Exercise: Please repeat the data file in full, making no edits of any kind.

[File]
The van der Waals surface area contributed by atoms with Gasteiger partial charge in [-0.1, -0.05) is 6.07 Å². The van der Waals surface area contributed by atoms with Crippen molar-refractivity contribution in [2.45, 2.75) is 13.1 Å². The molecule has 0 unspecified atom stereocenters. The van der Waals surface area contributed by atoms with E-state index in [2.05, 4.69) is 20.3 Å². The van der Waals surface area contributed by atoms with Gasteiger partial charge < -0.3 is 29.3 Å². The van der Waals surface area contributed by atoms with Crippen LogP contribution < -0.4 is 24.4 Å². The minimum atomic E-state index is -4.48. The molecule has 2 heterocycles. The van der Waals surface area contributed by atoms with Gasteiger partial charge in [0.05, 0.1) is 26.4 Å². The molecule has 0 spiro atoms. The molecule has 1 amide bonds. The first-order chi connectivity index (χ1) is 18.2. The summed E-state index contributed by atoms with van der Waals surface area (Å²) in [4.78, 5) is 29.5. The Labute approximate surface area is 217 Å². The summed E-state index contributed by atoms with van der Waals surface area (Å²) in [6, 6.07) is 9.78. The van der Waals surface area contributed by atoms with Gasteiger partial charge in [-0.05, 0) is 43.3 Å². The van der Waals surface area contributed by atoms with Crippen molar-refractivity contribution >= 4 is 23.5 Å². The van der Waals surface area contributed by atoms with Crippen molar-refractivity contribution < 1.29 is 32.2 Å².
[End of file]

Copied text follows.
The van der Waals surface area contributed by atoms with Gasteiger partial charge in [-0.1, -0.05) is 6.07 Å². The van der Waals surface area contributed by atoms with Crippen molar-refractivity contribution in [2.45, 2.75) is 13.1 Å². The molecule has 0 unspecified atom stereocenters. The van der Waals surface area contributed by atoms with E-state index in [2.05, 4.69) is 20.3 Å². The van der Waals surface area contributed by atoms with Gasteiger partial charge < -0.3 is 29.3 Å². The van der Waals surface area contributed by atoms with Crippen LogP contribution < -0.4 is 24.4 Å². The minimum atomic E-state index is -4.48. The molecule has 2 heterocycles. The van der Waals surface area contributed by atoms with Gasteiger partial charge in [0.05, 0.1) is 26.4 Å². The molecule has 0 spiro atoms. The molecule has 1 amide bonds. The first-order chi connectivity index (χ1) is 18.2. The summed E-state index contributed by atoms with van der Waals surface area (Å²) in [4.78, 5) is 29.5. The Labute approximate surface area is 217 Å². The summed E-state index contributed by atoms with van der Waals surface area (Å²) in [6, 6.07) is 9.78. The van der Waals surface area contributed by atoms with Gasteiger partial charge in [-0.05, 0) is 43.3 Å². The van der Waals surface area contributed by atoms with Crippen molar-refractivity contribution >= 4 is 23.5 Å². The van der Waals surface area contributed by atoms with Crippen molar-refractivity contribution < 1.29 is 32.2 Å².